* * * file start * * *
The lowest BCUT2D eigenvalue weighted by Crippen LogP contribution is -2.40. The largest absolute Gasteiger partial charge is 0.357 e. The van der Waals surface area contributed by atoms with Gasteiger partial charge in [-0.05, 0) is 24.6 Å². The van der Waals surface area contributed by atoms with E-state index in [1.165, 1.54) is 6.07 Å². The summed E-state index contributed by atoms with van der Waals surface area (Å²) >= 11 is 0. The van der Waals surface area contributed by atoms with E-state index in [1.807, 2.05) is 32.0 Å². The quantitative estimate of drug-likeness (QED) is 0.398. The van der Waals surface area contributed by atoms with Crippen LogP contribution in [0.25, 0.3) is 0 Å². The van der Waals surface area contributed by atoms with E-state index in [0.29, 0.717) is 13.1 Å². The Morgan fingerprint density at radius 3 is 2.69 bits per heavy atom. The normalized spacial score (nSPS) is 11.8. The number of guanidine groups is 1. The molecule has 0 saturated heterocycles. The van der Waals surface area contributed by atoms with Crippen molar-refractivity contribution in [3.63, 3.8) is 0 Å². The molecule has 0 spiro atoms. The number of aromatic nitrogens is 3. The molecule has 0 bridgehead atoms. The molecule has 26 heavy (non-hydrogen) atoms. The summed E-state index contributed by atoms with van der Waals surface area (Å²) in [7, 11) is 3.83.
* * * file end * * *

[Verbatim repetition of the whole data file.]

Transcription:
The lowest BCUT2D eigenvalue weighted by Crippen LogP contribution is -2.40. The largest absolute Gasteiger partial charge is 0.357 e. The van der Waals surface area contributed by atoms with Gasteiger partial charge in [-0.05, 0) is 24.6 Å². The van der Waals surface area contributed by atoms with E-state index in [1.165, 1.54) is 6.07 Å². The summed E-state index contributed by atoms with van der Waals surface area (Å²) >= 11 is 0. The van der Waals surface area contributed by atoms with E-state index in [1.807, 2.05) is 32.0 Å². The quantitative estimate of drug-likeness (QED) is 0.398. The van der Waals surface area contributed by atoms with Crippen LogP contribution in [0.25, 0.3) is 0 Å². The van der Waals surface area contributed by atoms with E-state index in [0.29, 0.717) is 13.1 Å². The Morgan fingerprint density at radius 3 is 2.69 bits per heavy atom. The normalized spacial score (nSPS) is 11.8. The number of guanidine groups is 1. The molecule has 0 saturated heterocycles. The van der Waals surface area contributed by atoms with Crippen molar-refractivity contribution in [3.63, 3.8) is 0 Å². The molecule has 0 spiro atoms. The number of aromatic nitrogens is 3. The molecule has 0 bridgehead atoms. The molecule has 26 heavy (non-hydrogen) atoms. The summed E-state index contributed by atoms with van der Waals surface area (Å²) in [7, 11) is 3.83.